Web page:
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Samsung Austin Spilled 763,000 Gallons of Acid Waste Into Local Ecosystem

Samsung Austin
(Image credit: Samsung)

A report published by an Environmental Officer working for Austin City Council (PDF) reveals that there has been a massive spill of chemicals into a nearby stormwater pond, which feeds a tributary of the Harris Branch Creek in Northeast Austin. Up to 763,000 gallons of acidic waste was discharged into the pond, flowing into a nearby tributary over 100+ days. The result of the pollution, mostly sulfuric acid waste, isn't that surprising, with the Watershed Protection Department (WPD) staff reporting "virtually no surviving aquatic life" throughout the affected waterway.

Quite astonishingly, sections of the tributary to Harris Branch Creek had pH levels between 3 and 4. It is highly acidic, compared with what you would expect in a healthy pond or stream, perhaps on a par with household vinegar or grapefruit juice. A quick reference pH chart shared by the U.S. Department of the Interior indicates that at a pH of between 3 and 4, "adult fish die."

A spokesperson for Samsung has provided a statement to local news agencies such as CBS Austin. According to Samsung, "a majority of the wastewater was contained on-site; however, a portion was inadvertently released into an unnamed small tributary that is upstream of Harris Branch Creek." After discovering the release, Samsung said it stopped the discharges, hired a cleanup specialist, and is taking action to find a solution to the problem and "restore the tributary." Luckily, the main branch of the Harris Branch Creek appeared to be still unaffected by the catastrophe upstream.

(Image credit: Austin Watershed Protection Department)

Investigators confirmed the discharge has ceased and, between measurements on January 14 and 19, found the tributary had returned to close to normal acidity levels, between pH 6.7 and 8.5. At this time, the long-term impacts of the wastewater spill aren't easy to know, so ongoing monitoring by Samsung's environmental hire at the pond side and weekly monitoring by the WPD will continue.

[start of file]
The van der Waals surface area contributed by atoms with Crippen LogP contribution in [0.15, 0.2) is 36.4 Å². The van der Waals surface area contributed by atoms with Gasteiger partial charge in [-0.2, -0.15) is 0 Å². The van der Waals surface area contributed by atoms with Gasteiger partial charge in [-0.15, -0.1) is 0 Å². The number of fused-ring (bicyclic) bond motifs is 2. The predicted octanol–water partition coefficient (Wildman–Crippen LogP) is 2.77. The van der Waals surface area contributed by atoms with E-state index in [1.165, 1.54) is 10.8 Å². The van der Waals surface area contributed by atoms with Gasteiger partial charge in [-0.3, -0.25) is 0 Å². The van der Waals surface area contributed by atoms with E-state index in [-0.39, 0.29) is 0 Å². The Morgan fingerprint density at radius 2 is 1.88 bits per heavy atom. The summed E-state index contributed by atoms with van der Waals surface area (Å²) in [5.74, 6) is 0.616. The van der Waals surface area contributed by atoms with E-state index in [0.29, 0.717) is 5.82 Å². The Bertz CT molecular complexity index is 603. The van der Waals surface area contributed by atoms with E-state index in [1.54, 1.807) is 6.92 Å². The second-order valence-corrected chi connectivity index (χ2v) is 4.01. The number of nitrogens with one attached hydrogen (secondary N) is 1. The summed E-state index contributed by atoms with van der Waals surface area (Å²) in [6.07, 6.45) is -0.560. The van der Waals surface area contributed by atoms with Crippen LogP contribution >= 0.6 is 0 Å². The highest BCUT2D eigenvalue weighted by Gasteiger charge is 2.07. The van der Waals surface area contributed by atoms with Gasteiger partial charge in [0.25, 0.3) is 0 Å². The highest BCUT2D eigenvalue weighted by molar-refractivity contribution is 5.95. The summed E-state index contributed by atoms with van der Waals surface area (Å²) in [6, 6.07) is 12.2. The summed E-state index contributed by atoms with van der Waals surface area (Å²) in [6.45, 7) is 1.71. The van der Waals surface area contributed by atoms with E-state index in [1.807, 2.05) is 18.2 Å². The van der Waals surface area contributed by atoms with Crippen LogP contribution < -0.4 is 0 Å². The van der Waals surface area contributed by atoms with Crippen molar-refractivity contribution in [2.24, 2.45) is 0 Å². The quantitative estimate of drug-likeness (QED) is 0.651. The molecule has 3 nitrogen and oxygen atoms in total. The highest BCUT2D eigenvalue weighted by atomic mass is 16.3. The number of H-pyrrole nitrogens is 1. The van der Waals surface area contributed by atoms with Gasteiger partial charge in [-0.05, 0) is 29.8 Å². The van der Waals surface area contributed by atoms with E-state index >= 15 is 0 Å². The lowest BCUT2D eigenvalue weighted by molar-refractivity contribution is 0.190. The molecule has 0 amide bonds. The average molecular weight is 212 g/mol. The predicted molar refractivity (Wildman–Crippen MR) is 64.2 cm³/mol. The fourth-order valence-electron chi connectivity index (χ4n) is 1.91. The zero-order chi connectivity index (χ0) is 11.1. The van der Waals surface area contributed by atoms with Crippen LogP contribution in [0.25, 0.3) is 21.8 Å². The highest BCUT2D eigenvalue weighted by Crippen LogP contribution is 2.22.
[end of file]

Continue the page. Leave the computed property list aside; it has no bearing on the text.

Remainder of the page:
While getting a large semiconductor plant built in your county or state might be welcome for the sake of progress, the economy, and jobs, sometimes you have to pay a moderate to heavy environmental price. In the case of Samsung Austin, countless fishes and amphibians have paid the ultimate price with their lives. The WPD report says that there was limited public access to the affected waterways, with no parks nearby and no evidence of people living in encampments in the affected areas.

Mark Tyson
Mark Tyson

Mark Tyson is a Freelance News Writer at Tom's Hardware US. He enjoys covering the full breadth of PC tech; from business and semiconductor design to products approaching the edge of reason.

  • drivinfast247
    Awesome!

    Imagine what would happen if an individual got caught pouring just a gallon of acid into a river.
    Reply
  • peachpuff
    drivinfast247 said:
    Awesome!

    Imagine what would happen if an individual got caught pouring just a gallon of acid into a river.
    Depends on which state, Texas? Who cares. California? Right to jail!
    Reply
  • Phaaze88
    WTFudge...
    Spilled? Discharged? 100+ days?
    That was deliberate diarrhea.
    Reply
  • Historical Fidelity
    peachpuff said:
    Depends on which state, Texas? Who cares. California? Right to jail!